It’s unfair to expect every CEO serving on the front lines of the global COVID-19 pandemic to be downright Churchhillian.
Moderna chief Stéphane Bancel, though, is the anti-Churchill, a person who fails to instill much confidence in the future.
Bancel peered into his crystal ball on Nov. 30 and predicted that Moderna’s COVID-19 vaccine may not be up to snuff when it comes to fending off the Omicron variant.
Where is the can-do leadership that America expects from its corporate leadership? It's certainly not in Cambridge, Massachusetts, home of the heavily subsidized biotech.
On the effectiveness of Moderna’s vaccine against Omicron: Bancel told the Financial Times: “I think it’s going to be a material drop. I just don’t know how much because we need to wait for the data. But all the scientists that I’ve talked to… are like, 'This is not going to be good.'"
That indecisive word salad triggered a global market sell-off.
The point is that nobody, at this juncture, really knows much about Omicron. Reports say that it will take weeks of scientific study and testing to figure that out.
That’s why Bancel should not have speculated about the effectiveness of vaccines vis-a-vis Omicron.
The media already are in full fear-mongering mode about the new variant. He just added more fuel to that fire.
The Moderna chief should look for inspiration in America’s WWII propaganda.
The United States Office of War Information used the “Loose Lips Sink Ships” slogan on posters to warn the military and civilians to watch what they say because German spies circulated in the US and Nazi submarines patrolled the east coast.
Patriotic companies like Canada’s Seagram Distillers printed up a variant of the slogan (e.g., “Loose Lips Might Sink Ships”) signs and distributed them to bars.
Moderna’s crackerjack team should follow suit with its own updated propaganda variant. It should print a “Loose Lips Sink Markets" poster and hang it in Bancel’s office.
It might also limit rein in the chatty chief, who should focus more on Moderna’s lab work than on the media.
Churchill reincarnated. Following Bancel’s torpedoing of global stock markets, the co-founder of BioNTech, Ugur Sahin, nailed Omicron PR.
“Our message is: Don’t freak out, the plan remains the same; Speed up the administration of a third booster shot,” Sahin told the Wall Street Journal. That’s a perfect response.
BioNTech, which co-developed a COVID vaccine with Pfizer, has already started testing to see whether Omicron can infect people who have been vaccinated. The testing will continue for at least two more weeks.
You can bet Sahin will deliver the results in a cool and dispassionate fashion, which is exactly what the worried world needs.
Hats off to Steve Bannon for copping the inaugural McCauley’s PR Genius of the Month Award.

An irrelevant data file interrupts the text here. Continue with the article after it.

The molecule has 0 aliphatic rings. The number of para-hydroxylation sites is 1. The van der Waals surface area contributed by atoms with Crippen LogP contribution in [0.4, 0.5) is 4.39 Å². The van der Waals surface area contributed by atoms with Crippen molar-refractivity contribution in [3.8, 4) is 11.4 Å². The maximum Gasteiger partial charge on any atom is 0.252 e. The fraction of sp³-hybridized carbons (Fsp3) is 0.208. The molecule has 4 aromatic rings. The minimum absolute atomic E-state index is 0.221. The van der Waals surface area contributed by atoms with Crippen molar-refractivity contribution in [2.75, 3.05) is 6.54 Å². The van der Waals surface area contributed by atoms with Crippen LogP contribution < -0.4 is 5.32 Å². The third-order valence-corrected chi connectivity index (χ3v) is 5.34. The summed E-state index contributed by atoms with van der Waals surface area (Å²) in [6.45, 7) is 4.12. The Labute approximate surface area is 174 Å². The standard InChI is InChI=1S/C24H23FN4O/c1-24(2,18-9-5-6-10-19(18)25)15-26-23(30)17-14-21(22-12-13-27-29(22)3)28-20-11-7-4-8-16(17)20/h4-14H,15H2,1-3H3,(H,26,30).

The Justice Dept. is a tad upset with the Trump advisor’s effort to argue his criminal case in the media rather than in the court. That’s exactly what a PR mensch would do.
Bannon wants to share documents that he receives from the Justice Dept with the media circus, where he is the ringmaster, before the trial begins.
Prosecutors are miffed that Bannon talked publicly about the case outside the court after his initial court appearance and warned that his legal team would stir up “hell” for the Biden administration.
On Nov. 28, prosecutors charged Bannon’s defense with issuing “misleading claims” and making “extrajudicial statements” making it plain that its real purpose is “to abuse criminal discovery to try the case in the media rather than in court.”
A coalition of media groups, including the New York Times, Washington Post, CBS, Dow Jones and CNN, filed a legal brief on Nov. 30 in support of Bannon.
They claimed that people have an overwhelming interest in the Jan. 6 riot and that Bannon has the right “to communicate with the press and public about the government’s case against him.”
Steve is just following that old "court of public opinion" chestnut that has been around since the glory days of Ed Bernays.
Our PR genius is charged with two counts of contempt of Congress for failing to testify and hand over documents to the House committee investigating the Jan. 6 uprising.
He will be back in court Dec. 7, which will make him eligible for December’s award.
Big Business isn’t buying Bannon's and Team Trump’s argument that the January 6 mob that stormed the Capitol was nothing more than patriotic Americans exercising their First Amendment rights.
The riot, coupled with Trump’s double-impeachment, effort to overturn the election, vaccine disinformation wars and the social unrest triggered by the murder of George Floyd, has Corporate America closing its wallet to political contributions.
The Center for Political Accountability reports that a record 370 companies, up from 332 last year, have either banned political spending or have publicly disclosed the amount the amount of spending,
The organization, which conducts its annual survey with the Lawrence Zicklin Center for Business Ethics Research at the Wharton School, credits corporate boards for paying attention to political spending like never before.
It found more boards are involved with general oversight of company political spending or have committees reviewing outlays to trade and “dark money” groups.
The Center puts disclosing or banning political spending on the top of its list of good corporate governance.
It may have to tip its cap to Trump for his indirect role in getting Big Business to stop political contributions.